Employee benefits board approves rate changes
The plan lost more than $17 million from its reserves this past year because of rising health care costs and an unexpected jump in the number of major medical cases. One example used by Gov. Kenny Guinn was that there have been 22 liver transplants since the last legislative session.
To keep the plan solvent, workers were looking at more than 20 percent increases until Guinn and the Legislature voted to pump $18 million into the program.
Retirees, who were looking at even bigger increases in what they must pay, will see much more modest increases because of a change in the law that lumps them in with younger, generally much healthier active participants when rates are calculated.
Non-state participants in the plan will see the biggest increases because state law requires their health benefits be self-supporting. Active workers for local governments and other public entities in the plan will see their rates increase an average of 45 percent.
That was going to be more than 60 percent because their rates were also lumped together with their non-state retirees. But Plan Executive Officer Woody Thorne said the law mandates active and retired non-state participants be rated separately.
What that means, however, is that retired non-state members of the plan will see increases averaging 105 percent when the new rates take effect Jan. 1.
That will hit several thousand workers who retired from local governments that don’t offer retirement health benefits. State law allows those workers to join the state plan.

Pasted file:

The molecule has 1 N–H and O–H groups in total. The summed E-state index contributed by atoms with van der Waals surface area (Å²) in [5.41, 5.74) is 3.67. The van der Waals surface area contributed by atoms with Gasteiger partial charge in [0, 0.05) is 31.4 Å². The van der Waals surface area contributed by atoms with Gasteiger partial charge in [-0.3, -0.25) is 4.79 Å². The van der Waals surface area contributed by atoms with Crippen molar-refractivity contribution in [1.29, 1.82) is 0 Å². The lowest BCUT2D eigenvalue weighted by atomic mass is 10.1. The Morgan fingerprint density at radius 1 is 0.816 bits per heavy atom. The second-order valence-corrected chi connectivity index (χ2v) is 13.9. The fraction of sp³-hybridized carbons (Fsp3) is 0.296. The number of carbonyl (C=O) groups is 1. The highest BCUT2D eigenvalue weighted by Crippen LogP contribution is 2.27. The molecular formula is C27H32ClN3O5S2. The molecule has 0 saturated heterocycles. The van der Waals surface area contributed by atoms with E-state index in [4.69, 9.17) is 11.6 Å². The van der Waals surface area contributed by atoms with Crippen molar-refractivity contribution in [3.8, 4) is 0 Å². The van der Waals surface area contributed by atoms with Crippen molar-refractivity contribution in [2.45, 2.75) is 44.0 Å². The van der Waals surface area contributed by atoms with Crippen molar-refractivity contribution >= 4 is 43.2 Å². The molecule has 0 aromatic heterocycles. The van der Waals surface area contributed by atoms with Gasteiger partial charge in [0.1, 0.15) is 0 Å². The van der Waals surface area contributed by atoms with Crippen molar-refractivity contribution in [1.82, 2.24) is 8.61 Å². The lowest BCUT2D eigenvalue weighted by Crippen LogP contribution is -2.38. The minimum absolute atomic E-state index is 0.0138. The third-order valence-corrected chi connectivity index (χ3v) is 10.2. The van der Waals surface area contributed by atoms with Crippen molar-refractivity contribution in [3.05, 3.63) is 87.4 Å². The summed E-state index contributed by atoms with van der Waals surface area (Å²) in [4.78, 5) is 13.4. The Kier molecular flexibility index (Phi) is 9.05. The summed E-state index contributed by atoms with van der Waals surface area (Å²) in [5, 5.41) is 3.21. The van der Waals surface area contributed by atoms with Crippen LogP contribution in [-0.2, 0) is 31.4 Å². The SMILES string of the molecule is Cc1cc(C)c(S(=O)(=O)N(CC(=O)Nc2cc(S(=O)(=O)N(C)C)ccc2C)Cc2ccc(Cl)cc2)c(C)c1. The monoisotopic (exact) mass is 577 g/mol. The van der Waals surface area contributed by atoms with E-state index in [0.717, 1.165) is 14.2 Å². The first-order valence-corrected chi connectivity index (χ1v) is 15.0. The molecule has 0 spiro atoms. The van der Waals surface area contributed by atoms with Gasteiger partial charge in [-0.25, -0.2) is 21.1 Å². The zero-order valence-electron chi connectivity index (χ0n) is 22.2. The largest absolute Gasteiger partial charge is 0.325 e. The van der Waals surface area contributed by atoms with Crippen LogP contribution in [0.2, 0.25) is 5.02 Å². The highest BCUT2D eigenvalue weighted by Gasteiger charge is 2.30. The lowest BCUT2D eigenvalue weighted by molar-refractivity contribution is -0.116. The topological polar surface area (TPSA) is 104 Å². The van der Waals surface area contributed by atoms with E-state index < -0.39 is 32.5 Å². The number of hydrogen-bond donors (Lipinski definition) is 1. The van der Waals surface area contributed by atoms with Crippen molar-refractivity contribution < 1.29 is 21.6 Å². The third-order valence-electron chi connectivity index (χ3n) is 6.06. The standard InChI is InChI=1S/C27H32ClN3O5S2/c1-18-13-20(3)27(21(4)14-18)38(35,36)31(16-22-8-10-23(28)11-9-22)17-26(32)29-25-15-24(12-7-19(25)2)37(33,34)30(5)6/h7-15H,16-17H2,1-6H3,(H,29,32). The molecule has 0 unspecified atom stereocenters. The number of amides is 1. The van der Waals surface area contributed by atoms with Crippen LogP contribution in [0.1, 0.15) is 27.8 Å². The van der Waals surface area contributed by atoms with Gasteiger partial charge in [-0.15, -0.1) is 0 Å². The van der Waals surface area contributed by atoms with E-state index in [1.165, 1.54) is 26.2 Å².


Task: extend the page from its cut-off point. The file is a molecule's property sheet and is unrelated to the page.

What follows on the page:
State workers won’t have to pay anything for themselves. Their premiums are paid by the state.
In the self-funded program, employees covering their entire family will see no change in what they currently pay in the self-funded program — $256.59. Families in the HMO program will see a 49 percent decrease to $179.58 monthly.
Employees covering only their spouse will face a 9 percent increase to $147.81 in the self-funded program and a 36 percent decrease to $103.45 in HMO. The employee covering children only with no spouse will get a 7 percent decrease to $112.62 under self-funded and a 22 percent decrease to $78.82 monthly under HMO.
Retirees covering themselves and their spouse will get a 9 percent decrease under self-funded and a 35 percent decrease under HMO.
For active non-state employees, the rate will climb from $322.08 to $468.42 in January under self-funded. Similar increases were ordered for those covering a spouse or the entire family — about 45 percent in each case.
Non-state retirees sticking with the self-funded plan will see their monthly cost more than double from $347.11 to $711.67. Again, similar increases — all over 100 percent — are ordered for retirees covering a spouse or family.
But non-state employees, both active and retired, will see almost no change in what they currently pay if they are in the HMO plan.
The changes, along with those approved Thursday, are designed to put the benefits program back on its feet financially. But lawmakers and the governor have already been told it will take another large cash infusion once the 2003 Legislature starts to finish the job.